I suppose the most challenging part is not showering. Louise offered Khaya Umdani house for us to go shower. It has a tank with its own water supply.  But hauling clean clothes and bathing supplies doesn’t appeal to me while still recovering from my recent virus (not Covid). So we’ll keep doing the sponge baths for now.

I’ve changed today’s late afternoon sundowner location with Rita and Gerhard from the river to our veranda. It’s cool, cloudy and by later afternoon, the weather may not be conducive for sitting by the river where it’s cooler. But, they didn’t mind at all. It will be the first time we’ve seen them in 10 days. It will be wonderful to socialize after so long.

Mongoose and warthog mom with babies in the garden. Mongoose doesn’t eat pellets, so no sharing is required.

We have felt like hermits these past two weeks, staying in, not going out to dinner, and avoiding our friends, not feeling up to it, but also not wanting to infect anyone. I am surprised Tom didn’t catch it from me with our constant proximity. But he’s always had a better immune system than me.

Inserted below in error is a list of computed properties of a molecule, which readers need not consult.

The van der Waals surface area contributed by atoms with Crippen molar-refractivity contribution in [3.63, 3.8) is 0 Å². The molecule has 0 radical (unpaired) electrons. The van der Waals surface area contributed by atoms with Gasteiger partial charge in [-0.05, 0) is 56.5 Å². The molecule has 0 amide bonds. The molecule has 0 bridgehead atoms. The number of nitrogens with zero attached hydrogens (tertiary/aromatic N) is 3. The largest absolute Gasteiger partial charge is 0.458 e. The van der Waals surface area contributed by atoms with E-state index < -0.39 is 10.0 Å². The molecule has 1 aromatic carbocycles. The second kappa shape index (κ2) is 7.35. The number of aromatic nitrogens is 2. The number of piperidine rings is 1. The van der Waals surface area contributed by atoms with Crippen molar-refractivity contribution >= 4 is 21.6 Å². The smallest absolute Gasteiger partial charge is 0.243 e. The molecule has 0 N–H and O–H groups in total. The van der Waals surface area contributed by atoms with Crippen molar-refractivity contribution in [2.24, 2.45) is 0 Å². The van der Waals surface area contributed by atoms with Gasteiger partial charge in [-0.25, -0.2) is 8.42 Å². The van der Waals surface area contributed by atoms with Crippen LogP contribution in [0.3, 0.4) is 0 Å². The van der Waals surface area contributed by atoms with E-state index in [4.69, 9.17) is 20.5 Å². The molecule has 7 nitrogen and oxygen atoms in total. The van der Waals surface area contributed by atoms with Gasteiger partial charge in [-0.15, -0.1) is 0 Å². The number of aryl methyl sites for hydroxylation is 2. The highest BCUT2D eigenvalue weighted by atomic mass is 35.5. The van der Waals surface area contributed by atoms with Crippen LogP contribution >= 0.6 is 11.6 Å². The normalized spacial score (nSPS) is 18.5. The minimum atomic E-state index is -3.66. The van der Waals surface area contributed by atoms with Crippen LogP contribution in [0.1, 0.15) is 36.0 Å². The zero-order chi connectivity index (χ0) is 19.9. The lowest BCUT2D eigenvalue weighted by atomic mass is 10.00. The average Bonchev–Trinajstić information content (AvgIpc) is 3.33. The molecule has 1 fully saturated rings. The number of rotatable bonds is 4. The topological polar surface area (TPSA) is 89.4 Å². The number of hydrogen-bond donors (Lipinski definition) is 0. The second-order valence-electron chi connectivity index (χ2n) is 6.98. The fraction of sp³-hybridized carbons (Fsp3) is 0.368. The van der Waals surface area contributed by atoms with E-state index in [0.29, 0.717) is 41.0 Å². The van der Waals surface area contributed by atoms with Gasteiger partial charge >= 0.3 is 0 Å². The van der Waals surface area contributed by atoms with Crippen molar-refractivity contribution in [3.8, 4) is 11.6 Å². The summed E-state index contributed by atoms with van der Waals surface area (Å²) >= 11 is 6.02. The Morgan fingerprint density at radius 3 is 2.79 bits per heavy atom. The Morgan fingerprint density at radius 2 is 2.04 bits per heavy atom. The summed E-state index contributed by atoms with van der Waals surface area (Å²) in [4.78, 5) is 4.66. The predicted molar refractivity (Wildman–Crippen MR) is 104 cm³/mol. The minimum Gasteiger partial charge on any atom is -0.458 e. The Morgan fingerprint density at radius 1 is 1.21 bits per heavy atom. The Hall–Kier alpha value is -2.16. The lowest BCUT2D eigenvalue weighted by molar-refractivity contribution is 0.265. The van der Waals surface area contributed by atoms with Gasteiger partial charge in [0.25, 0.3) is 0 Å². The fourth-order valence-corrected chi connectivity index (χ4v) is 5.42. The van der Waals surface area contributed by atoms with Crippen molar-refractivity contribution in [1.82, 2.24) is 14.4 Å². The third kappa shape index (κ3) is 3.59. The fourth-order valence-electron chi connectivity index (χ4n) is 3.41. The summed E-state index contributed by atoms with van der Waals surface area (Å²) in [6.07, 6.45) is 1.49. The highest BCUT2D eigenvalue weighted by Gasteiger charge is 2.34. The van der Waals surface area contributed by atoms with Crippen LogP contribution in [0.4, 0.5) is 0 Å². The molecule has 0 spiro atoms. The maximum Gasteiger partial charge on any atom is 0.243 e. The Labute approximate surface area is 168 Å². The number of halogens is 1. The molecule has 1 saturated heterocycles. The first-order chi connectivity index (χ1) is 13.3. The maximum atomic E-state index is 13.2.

Today is a lazy day. We can’t do laundry without water, and cooking is challenging without water. So today, I am making slow-cooked baby back ribs in the oven, seasoned but sauce-free, for tonight’s dinner. Most likely, our sundowner time will end by dark or shortly after that. Then, we’ll have a quiet evening to dine and watch a few shows.

A female kudu in front of a Big Daddy and, of course, a warthog standing by.

Under normal circumstances, it would have been likely we’d have invited Rita and Gerhard for dinner. But, the fact I am still not feeling 100%, and we don’t have water for doing dishes, we’ll plan that for another day. We’d heard stories in the past about residents in Marloth Park being without water for five days.